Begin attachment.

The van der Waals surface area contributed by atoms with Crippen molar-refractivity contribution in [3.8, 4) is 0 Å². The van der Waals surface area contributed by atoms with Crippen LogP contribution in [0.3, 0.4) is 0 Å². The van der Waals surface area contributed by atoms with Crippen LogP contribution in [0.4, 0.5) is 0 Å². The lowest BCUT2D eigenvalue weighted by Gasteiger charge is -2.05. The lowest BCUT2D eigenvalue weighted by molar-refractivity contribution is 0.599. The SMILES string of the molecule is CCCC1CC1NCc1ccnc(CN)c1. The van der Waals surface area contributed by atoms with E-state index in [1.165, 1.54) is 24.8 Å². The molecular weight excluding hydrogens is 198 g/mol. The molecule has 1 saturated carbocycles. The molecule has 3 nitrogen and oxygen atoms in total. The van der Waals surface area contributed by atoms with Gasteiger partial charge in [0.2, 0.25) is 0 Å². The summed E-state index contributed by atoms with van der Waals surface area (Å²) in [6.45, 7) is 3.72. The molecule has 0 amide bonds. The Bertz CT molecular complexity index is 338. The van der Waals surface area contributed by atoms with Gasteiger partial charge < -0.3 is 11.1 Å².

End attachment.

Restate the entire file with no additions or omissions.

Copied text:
The van der Waals surface area contributed by atoms with Crippen molar-refractivity contribution in [3.8, 4) is 0 Å². The van der Waals surface area contributed by atoms with Crippen LogP contribution in [0.3, 0.4) is 0 Å². The van der Waals surface area contributed by atoms with Crippen LogP contribution in [0.4, 0.5) is 0 Å². The lowest BCUT2D eigenvalue weighted by Gasteiger charge is -2.05. The lowest BCUT2D eigenvalue weighted by molar-refractivity contribution is 0.599. The SMILES string of the molecule is CCCC1CC1NCc1ccnc(CN)c1. The van der Waals surface area contributed by atoms with E-state index in [1.165, 1.54) is 24.8 Å². The molecular weight excluding hydrogens is 198 g/mol. The molecule has 1 saturated carbocycles. The molecule has 3 nitrogen and oxygen atoms in total. The van der Waals surface area contributed by atoms with Gasteiger partial charge in [0.2, 0.25) is 0 Å². The summed E-state index contributed by atoms with van der Waals surface area (Å²) in [6.45, 7) is 3.72. The molecule has 0 amide bonds. The Bertz CT molecular complexity index is 338. The van der Waals surface area contributed by atoms with Gasteiger partial charge < -0.3 is 11.1 Å².